Mental health alert for children in Malaysia

31 May 2021
girl looking out window

As Malaysia enters Total Lockdown on the 1st of June, we need to support children and adolescents as they make their way through an uncertainty and isolation.

It has been widely reported that according to police statistics, there were 266 cases of suicides and deaths between March 18 and October 30 of 2020. Of the cases reported, one in four was committed by teenagers aged between 15 and 18.

With schools and public spaces closed, children are urged to stay at home away from friends and loved ones. They may even be stuck at home with an abuser. The resulting impact on children’s mental health and well-being is significant. Children are left feeling afraid, lonely, anxious, and even hopeless about their future.

This lockdown is important to put a stop to the COVID-19 pandemic. But we must emerge from this pandemic with a better approach to child and adolescent mental health.

Malaysia must invest in expanded mental health services and support for young people and their caregivers in schools and communities. We also need to scale-up our support to parents so that children from vulnerable homes get the support and protection they need at home.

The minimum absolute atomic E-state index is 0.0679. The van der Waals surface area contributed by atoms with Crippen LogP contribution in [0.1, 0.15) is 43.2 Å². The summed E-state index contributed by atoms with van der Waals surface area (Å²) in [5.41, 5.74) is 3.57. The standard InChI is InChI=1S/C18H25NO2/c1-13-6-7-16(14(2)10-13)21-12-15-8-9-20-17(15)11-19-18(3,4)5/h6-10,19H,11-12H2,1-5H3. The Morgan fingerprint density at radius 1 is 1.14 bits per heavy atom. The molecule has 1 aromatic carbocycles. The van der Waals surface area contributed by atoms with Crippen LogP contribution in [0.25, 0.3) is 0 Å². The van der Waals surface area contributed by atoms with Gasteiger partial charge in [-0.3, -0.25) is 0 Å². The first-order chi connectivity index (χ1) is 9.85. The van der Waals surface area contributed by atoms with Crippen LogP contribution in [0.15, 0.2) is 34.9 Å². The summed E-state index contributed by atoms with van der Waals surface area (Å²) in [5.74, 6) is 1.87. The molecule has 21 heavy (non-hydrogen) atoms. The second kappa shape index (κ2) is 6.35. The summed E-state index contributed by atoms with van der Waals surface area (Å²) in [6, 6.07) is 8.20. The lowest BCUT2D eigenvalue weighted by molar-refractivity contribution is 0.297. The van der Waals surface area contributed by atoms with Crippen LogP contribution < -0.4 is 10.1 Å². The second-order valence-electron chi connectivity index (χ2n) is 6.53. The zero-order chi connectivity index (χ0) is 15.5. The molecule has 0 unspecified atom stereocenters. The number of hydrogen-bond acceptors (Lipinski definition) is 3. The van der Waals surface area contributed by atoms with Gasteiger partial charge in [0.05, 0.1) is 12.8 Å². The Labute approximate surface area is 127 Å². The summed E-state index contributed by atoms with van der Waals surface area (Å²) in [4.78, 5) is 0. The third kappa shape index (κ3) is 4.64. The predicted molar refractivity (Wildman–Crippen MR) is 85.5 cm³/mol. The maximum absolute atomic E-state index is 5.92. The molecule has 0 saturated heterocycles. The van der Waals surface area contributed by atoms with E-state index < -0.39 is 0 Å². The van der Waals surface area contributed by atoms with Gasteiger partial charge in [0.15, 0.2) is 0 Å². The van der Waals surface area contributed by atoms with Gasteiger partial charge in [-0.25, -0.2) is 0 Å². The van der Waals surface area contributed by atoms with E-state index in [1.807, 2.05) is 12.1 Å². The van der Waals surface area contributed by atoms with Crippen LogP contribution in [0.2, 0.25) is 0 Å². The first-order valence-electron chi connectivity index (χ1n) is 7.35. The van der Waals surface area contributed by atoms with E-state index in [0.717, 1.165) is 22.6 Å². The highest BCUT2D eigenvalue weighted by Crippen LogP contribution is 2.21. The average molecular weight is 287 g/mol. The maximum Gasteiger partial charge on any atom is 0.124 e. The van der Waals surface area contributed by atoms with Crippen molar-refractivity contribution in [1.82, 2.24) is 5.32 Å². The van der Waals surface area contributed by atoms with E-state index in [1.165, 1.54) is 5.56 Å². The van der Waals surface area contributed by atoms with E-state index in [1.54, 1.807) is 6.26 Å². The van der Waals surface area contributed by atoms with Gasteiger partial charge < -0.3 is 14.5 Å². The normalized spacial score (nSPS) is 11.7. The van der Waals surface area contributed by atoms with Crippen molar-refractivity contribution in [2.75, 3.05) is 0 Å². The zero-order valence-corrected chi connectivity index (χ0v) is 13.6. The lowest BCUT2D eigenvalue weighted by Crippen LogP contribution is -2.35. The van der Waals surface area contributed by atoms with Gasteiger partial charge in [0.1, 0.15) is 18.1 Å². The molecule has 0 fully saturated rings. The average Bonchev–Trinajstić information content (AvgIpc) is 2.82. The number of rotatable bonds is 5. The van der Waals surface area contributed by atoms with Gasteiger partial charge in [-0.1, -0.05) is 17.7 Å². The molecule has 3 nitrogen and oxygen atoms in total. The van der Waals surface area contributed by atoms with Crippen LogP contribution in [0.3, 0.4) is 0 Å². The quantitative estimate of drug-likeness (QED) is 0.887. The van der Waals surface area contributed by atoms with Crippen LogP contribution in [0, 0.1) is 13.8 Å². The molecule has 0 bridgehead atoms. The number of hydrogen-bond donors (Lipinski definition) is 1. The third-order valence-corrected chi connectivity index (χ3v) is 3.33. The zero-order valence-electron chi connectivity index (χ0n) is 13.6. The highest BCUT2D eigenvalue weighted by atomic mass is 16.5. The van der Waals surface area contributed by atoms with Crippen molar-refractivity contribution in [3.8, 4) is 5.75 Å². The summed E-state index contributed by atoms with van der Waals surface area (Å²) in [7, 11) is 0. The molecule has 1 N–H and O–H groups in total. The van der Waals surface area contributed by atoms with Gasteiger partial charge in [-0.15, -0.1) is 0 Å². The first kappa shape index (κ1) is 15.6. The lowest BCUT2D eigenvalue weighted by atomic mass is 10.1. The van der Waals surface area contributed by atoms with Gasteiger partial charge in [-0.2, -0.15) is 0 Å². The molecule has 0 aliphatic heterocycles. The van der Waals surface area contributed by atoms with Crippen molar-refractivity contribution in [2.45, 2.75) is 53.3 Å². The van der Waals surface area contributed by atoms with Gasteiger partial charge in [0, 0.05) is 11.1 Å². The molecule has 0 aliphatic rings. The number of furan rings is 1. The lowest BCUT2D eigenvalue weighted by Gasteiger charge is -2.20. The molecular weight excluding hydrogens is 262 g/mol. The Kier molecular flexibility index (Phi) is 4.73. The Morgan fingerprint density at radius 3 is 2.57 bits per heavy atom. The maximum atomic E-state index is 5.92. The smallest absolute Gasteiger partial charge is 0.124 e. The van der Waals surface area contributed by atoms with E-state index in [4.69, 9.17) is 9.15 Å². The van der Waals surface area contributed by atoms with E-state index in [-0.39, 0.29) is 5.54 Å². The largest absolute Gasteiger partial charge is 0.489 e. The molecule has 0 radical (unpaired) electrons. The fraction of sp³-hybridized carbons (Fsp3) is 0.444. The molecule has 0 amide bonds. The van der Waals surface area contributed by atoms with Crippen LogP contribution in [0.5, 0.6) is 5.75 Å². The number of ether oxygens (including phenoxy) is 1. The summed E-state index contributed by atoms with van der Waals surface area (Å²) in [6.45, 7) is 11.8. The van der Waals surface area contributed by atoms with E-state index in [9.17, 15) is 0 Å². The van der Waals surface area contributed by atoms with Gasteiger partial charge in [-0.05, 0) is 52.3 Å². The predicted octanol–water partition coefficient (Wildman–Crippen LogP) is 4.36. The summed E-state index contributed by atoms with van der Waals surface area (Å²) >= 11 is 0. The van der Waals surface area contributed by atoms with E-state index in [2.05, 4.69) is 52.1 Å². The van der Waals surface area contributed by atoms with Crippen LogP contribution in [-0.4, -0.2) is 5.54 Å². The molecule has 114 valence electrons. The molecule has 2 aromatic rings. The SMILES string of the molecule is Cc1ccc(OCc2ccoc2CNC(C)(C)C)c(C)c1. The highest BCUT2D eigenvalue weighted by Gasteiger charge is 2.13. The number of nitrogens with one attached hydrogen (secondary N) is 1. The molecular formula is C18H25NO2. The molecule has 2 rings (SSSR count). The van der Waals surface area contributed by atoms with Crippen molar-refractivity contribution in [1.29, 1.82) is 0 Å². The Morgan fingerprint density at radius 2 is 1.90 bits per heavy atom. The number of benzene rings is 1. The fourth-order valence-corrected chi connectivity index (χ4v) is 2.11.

Parenting during COVID-19 has brought new challenges and opportunities. Together with partners, UNICEF has produced parenting resources that are available for free, to support parents during this difficult time: 

UNICEF and WHO has also produced a Helping Adolescents Thrive toolkit that focuses on the promotion of mental well-being among adolescents and the prevention of mental health conditions. It provides programmatic guidance for people working in the health, social services, education and justice sectors on how to implement mental health promotive and preventive interventions that are appropriate to local needs and the contexts where adolescents live:


Police stat:  

Media contacts

Rachel Choong
Communications Officer (Media)
UNICEF Malaysia
Tel: +60122932690


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